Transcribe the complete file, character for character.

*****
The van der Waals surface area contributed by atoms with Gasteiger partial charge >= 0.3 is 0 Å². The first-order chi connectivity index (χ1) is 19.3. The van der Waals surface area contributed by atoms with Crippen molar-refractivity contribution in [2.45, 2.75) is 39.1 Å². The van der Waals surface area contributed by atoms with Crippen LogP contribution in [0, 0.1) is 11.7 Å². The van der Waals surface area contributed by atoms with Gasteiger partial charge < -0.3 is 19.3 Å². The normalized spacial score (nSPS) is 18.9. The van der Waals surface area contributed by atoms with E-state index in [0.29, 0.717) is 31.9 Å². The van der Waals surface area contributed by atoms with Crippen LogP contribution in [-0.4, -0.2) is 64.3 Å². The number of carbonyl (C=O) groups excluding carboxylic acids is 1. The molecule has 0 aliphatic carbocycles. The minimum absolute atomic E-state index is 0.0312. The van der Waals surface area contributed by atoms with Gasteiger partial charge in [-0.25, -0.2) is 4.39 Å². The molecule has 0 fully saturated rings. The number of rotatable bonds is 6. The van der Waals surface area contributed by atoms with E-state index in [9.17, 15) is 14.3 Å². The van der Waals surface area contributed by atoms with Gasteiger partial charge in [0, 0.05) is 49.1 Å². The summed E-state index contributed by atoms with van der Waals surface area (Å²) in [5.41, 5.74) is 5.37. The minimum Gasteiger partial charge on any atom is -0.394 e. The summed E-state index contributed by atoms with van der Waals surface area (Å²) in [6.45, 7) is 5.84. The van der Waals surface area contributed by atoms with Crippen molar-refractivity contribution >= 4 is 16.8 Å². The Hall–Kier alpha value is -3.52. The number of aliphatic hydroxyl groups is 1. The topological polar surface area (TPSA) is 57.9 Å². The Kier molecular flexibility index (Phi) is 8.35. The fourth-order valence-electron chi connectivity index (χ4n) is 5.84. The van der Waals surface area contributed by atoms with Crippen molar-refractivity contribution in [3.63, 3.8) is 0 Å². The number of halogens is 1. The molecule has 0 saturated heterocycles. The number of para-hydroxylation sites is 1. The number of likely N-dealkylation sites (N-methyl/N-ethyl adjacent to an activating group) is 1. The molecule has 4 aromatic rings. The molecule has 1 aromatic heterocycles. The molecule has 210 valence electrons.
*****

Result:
The van der Waals surface area contributed by atoms with Gasteiger partial charge >= 0.3 is 0 Å². The first-order chi connectivity index (χ1) is 19.3. The van der Waals surface area contributed by atoms with Crippen molar-refractivity contribution in [2.45, 2.75) is 39.1 Å². The van der Waals surface area contributed by atoms with Crippen LogP contribution in [0, 0.1) is 11.7 Å². The van der Waals surface area contributed by atoms with Gasteiger partial charge < -0.3 is 19.3 Å². The normalized spacial score (nSPS) is 18.9. The van der Waals surface area contributed by atoms with E-state index in [0.29, 0.717) is 31.9 Å². The van der Waals surface area contributed by atoms with Crippen LogP contribution in [-0.4, -0.2) is 64.3 Å². The number of carbonyl (C=O) groups excluding carboxylic acids is 1. The molecule has 0 aliphatic carbocycles. The minimum absolute atomic E-state index is 0.0312. The van der Waals surface area contributed by atoms with Gasteiger partial charge in [-0.25, -0.2) is 4.39 Å². The molecule has 0 fully saturated rings. The number of rotatable bonds is 6. The van der Waals surface area contributed by atoms with E-state index in [9.17, 15) is 14.3 Å². The van der Waals surface area contributed by atoms with Gasteiger partial charge in [0, 0.05) is 49.1 Å². The summed E-state index contributed by atoms with van der Waals surface area (Å²) in [5.41, 5.74) is 5.37. The minimum Gasteiger partial charge on any atom is -0.394 e. The summed E-state index contributed by atoms with van der Waals surface area (Å²) in [6.45, 7) is 5.84. The van der Waals surface area contributed by atoms with Crippen molar-refractivity contribution >= 4 is 16.8 Å². The Hall–Kier alpha value is -3.52. The number of aliphatic hydroxyl groups is 1. The topological polar surface area (TPSA) is 57.9 Å². The Kier molecular flexibility index (Phi) is 8.35. The fourth-order valence-electron chi connectivity index (χ4n) is 5.84. The van der Waals surface area contributed by atoms with Crippen molar-refractivity contribution in [3.63, 3.8) is 0 Å². The number of halogens is 1. The molecule has 0 saturated heterocycles. The number of para-hydroxylation sites is 1. The number of likely N-dealkylation sites (N-methyl/N-ethyl adjacent to an activating group) is 1. The molecule has 4 aromatic rings. The molecule has 1 aromatic heterocycles. The molecule has 210 valence electrons.